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Paralegals get trust account rules

|Written By Lisa Adamson

Ontario’s newly regulated paralegals will soon have the same trust account rules as lawyers, but some benchers say the two-year transitional period is too long.

According to the new requirements passed by Convocation last month, paralegals are being given more than two years to transfer money collected before they were licensed to a trust account.

Until now, paralegals were not required to put client funds into a trust account, says Paul Dray.

That transitional period is set to last from the day the paralegal receives the licence until May 1, 2010. After that date, any fees from services not yet provided have to be transferred to the trust account.

However, when they receive their licence, paralegals will have to handle all new incoming funds in accordance with the trust account rules.

Under the new paralegal licensing regime, introduced as part of Bill 14 in October 2006, independent paralegals in the province who have three years of experience within a five-year time period have from May until the end of October to apply for a “grandparenting” provision, after which they will have to write a licensing exam. The Law Society of Upper Canada expects to issue the first paralegal licences in the spring.

Until now, paralegals had not been required to put client funds into a trust account, Paul Dray, chair of the paralegal standing committee, told Convocation.

While paralegals will be required to follow the same rules as lawyers, the new requirement could initially leave some paralegals short of cash, as many people operating a paralegal business today work on a block fee, and use these funds to pay daily living expenses, says Dray.

This is particularly true of paralegals who work with a high volume of small files, such as traffic court matters, says a report by the standing committee.

As a result, the task force suggests that the transitional period is a reasonable compromise, giving paralegals in grandparented firms over two years from the date of licensing to “adjust their business practices.” In spite of the accommodations made for trust accounts, paralegals will be required to keep books and records effective immediately.

“Immediate implementation of the trust account rules would have negative implications for access to justice, causing many of the ‘grandparent’ applicants to cease operation,” says the standing committee’s report.

“It would defeat the purpose of the ‘grandparenting’ arrangements if the manner in which the trust account rules are implemented put many of the grandparent applicants out of business.”

While the standing committee does note that using client fees from services not yet provided to finance operating costs “does not conform to the professional standards of a regulated profession,” it says that it is reasonable to provide a brief transitional period to achieve these new standards.

However, Bencher Judith Potter said Convocation should look at the issue in comparison to lawyers working as sole practitioners and in small firms in the province, who she says face similar operating conditions.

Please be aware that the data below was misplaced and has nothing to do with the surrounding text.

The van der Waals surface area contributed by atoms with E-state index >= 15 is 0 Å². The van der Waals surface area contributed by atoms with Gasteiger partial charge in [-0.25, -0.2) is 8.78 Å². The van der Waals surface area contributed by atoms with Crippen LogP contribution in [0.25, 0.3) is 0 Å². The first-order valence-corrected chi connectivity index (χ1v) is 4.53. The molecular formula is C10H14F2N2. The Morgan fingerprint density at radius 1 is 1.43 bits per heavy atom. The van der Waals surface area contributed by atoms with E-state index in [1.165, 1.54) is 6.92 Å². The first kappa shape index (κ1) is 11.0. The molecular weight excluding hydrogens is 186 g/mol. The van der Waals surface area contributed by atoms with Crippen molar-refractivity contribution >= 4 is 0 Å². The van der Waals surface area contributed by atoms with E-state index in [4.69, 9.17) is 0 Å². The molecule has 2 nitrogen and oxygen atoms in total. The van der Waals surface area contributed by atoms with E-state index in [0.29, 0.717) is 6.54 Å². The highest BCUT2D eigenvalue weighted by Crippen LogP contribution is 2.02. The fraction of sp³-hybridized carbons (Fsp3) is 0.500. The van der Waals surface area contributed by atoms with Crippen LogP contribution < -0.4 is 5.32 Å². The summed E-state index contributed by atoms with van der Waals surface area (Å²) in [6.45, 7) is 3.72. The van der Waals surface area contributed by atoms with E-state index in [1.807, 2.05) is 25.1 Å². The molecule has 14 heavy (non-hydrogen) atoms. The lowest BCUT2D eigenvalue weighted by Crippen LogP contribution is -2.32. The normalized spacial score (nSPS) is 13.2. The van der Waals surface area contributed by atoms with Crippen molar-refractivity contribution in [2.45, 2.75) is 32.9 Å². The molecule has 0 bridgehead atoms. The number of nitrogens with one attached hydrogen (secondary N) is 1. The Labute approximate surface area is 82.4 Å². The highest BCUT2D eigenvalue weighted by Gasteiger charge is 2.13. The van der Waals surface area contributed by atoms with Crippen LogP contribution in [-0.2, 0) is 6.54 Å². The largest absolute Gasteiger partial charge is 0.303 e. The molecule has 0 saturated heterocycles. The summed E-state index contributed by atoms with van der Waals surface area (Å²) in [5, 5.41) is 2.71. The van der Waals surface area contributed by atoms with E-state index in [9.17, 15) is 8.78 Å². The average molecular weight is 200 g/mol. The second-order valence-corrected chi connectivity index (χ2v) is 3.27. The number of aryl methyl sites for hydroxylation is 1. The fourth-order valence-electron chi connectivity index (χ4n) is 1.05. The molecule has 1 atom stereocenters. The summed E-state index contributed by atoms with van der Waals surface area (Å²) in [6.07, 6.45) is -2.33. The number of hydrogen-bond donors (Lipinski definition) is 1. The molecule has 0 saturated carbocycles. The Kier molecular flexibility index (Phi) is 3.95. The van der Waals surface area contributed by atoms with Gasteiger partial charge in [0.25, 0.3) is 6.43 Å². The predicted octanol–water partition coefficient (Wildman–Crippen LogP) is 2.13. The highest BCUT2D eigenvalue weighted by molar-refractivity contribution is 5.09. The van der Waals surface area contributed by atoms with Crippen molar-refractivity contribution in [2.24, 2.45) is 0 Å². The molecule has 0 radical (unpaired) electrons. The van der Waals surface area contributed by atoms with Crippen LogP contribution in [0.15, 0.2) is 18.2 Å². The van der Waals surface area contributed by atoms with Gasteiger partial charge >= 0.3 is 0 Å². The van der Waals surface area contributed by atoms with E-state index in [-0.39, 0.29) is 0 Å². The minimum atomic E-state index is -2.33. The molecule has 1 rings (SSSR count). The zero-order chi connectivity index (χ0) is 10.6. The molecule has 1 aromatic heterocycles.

“We have to view much of this through the lens of smalls and soles,” she said.

Toronto Bencher Carole Curtis told Convocation that the transition period should effectively be now, as paralegals have months to get started on trust accounts before the first licences are issued.

“I don’t think there should be a transition period,” she said.

Bonnie Warkentin, vice chair of the standing committee, said that the condition is only for those who have applied under the grandparenting provisions and have been running legitimate businesses. In contrast, new graduates will be required to have trust accounts right away.

In spite of objections by several benchers, however, motions to reduce the transitional period for paralegals to either eight months or 15 months were defeated, with the majority voting in favour of the original proposal, allowing over two years for full compliance.

Dray also noted that interest from trust accounts will be paid to the Law Foundation of Ontario, with 75 per cent going to Legal Aid Ontario, which does not cover paralegal services. The committee is hoping to ask the law foundation to consider educational projects that would further access to justice by using paralegals.

In other paralegal news, Convocation also approved the annual fee structure for paralegals, which will be the same as those of lawyers. Dray says, however, that the standing committee has not yet discussed the amount of the annual fees.

Convocation has also approved the college accreditation criteria for paralegal courses. Colleges will have until May 2010 to apply for accreditation, with priority consideration given to colleges that already have a paralegal program in place.

After the grandparenting period is over, paralegals will be required to graduate from an approved college program in order to be licenced in the province.

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